(Extracts from EASA GA Safety Team ‘Weather Anticipation’ leaflet)

·    Understand weather patterns and their likely effects on your flying
·    Never fly without an aviation forecast!
·    Look for and consider PROB, TEMPO, OCNL and ISOL
·    Expect conditions to be about 30% worse than forecast!
·    Check actual conditions against the forecast
·    Identify alternative routes and suitable diversion aerodromes
·    Carry enough fuel
·    Scan the sky and horizon for possible problems
·    Avoid suspected or reported thunderstorms by at least 10 nm
·    Note local surface winds
·    Check weather reports whilst flying
·    Be prepared to divert

·    Aerodromes with FIS have a duty to provide pilots on request with METARs, SPECIs and TAFs, so ask for these whenever conditions are less than perfect
·  Check the METARS for your destination and possible diversion airfields every half hour before you depart (and en route if possible)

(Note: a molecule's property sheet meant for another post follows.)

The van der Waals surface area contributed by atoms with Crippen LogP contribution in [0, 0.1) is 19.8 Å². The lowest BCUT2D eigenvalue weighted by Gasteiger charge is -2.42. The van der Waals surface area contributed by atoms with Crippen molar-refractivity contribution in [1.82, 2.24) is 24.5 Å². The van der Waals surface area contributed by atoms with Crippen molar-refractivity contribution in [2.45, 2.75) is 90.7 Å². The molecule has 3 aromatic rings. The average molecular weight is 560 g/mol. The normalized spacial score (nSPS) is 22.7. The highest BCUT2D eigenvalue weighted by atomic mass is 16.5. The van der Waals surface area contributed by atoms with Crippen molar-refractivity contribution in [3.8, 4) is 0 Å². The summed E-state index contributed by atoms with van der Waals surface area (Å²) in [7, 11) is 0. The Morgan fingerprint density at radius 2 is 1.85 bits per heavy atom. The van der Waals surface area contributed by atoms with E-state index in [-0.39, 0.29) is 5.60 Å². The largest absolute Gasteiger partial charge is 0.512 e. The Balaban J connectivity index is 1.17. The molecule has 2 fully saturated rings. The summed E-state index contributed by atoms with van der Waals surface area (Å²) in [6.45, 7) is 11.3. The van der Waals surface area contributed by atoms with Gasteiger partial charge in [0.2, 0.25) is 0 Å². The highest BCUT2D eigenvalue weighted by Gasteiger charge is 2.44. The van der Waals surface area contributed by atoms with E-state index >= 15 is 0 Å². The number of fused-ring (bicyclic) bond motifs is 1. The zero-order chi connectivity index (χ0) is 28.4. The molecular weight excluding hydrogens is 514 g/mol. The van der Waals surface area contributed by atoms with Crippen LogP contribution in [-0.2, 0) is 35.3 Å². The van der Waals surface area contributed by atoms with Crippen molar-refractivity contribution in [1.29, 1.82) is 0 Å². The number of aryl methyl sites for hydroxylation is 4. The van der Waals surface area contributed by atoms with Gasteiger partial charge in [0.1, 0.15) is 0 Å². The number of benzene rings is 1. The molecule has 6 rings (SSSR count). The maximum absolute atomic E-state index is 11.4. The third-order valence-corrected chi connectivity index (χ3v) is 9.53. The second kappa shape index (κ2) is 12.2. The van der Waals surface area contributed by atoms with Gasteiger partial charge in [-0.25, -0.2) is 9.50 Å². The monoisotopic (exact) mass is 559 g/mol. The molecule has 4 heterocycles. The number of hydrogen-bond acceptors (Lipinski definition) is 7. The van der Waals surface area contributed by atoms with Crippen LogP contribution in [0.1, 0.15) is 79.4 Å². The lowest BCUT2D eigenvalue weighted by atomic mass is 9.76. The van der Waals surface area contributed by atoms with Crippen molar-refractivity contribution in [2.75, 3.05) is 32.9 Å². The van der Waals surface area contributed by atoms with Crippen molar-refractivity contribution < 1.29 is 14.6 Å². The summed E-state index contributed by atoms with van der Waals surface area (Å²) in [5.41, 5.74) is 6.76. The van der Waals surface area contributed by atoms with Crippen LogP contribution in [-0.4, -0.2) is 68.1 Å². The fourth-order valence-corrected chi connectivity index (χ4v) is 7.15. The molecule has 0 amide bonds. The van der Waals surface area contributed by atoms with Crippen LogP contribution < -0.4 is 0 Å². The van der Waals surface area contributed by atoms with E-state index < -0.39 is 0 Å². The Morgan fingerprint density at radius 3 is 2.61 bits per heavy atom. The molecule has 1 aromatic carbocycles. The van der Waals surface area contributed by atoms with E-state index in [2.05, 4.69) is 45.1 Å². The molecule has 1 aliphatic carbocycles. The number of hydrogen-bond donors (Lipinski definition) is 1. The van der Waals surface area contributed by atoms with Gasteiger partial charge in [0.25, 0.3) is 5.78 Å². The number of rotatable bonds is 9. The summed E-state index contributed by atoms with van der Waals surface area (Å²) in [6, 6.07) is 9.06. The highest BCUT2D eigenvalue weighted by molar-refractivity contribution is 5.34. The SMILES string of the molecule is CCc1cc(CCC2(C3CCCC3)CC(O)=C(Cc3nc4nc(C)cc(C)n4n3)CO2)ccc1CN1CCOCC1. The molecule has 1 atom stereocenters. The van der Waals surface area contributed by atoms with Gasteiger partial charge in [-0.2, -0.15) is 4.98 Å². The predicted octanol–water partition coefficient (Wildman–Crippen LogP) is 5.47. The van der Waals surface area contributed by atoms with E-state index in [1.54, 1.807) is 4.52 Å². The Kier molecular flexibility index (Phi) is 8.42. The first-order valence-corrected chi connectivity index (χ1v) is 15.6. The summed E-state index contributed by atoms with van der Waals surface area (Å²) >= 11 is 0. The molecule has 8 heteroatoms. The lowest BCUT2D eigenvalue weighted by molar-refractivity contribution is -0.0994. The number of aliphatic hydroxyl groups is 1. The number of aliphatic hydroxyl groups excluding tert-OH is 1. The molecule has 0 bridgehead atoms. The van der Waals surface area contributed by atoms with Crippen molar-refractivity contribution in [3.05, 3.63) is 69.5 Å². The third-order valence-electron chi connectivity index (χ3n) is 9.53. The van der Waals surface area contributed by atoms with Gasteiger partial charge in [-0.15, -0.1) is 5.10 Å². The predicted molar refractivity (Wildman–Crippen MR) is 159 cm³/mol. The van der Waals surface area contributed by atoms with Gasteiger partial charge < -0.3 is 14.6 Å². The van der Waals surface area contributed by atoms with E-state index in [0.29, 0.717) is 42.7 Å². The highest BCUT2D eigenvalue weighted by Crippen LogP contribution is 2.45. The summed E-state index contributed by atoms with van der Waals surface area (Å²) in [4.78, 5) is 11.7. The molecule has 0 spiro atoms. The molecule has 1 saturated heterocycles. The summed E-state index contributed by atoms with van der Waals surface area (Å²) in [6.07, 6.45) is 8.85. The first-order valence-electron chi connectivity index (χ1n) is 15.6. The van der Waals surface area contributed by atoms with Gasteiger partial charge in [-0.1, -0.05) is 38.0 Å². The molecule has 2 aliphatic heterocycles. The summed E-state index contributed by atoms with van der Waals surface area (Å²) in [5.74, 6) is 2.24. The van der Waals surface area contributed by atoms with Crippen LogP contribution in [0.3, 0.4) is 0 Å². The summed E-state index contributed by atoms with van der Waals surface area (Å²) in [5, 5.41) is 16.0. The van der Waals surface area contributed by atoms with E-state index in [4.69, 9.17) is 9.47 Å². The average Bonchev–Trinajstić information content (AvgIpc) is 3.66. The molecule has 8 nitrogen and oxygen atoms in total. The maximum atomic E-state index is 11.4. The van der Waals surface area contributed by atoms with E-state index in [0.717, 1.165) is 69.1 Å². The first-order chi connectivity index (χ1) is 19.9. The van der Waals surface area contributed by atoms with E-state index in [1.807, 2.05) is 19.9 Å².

·   Tune in to airfields nearby which have ATIS to obtain likely conditions at your own field
·   Tune in to VOLMET broadcasts from time to time to get a broader picture
·  Take note of any TREND broadcast at the end of a report which denotes a  deterioration in visibility, cloud base etc.

·   Lowering pressure suggests possible worsening conditions
·   Surface wind speed or direction change occurring earlier than forecast can denote change of speed in the approach of a front
·   In Summer, wind changes can indicate nearby showers or thunderstorms
·   In Autumn or Winter, temperature and dew point comparison can indicate a likelihood of mist or fog, before visibility noticeably deteriorates
·   In the cruise, cloud below you (particularly in valleys) can indicate a potential fog hazard close to the ground
Tony BirthComment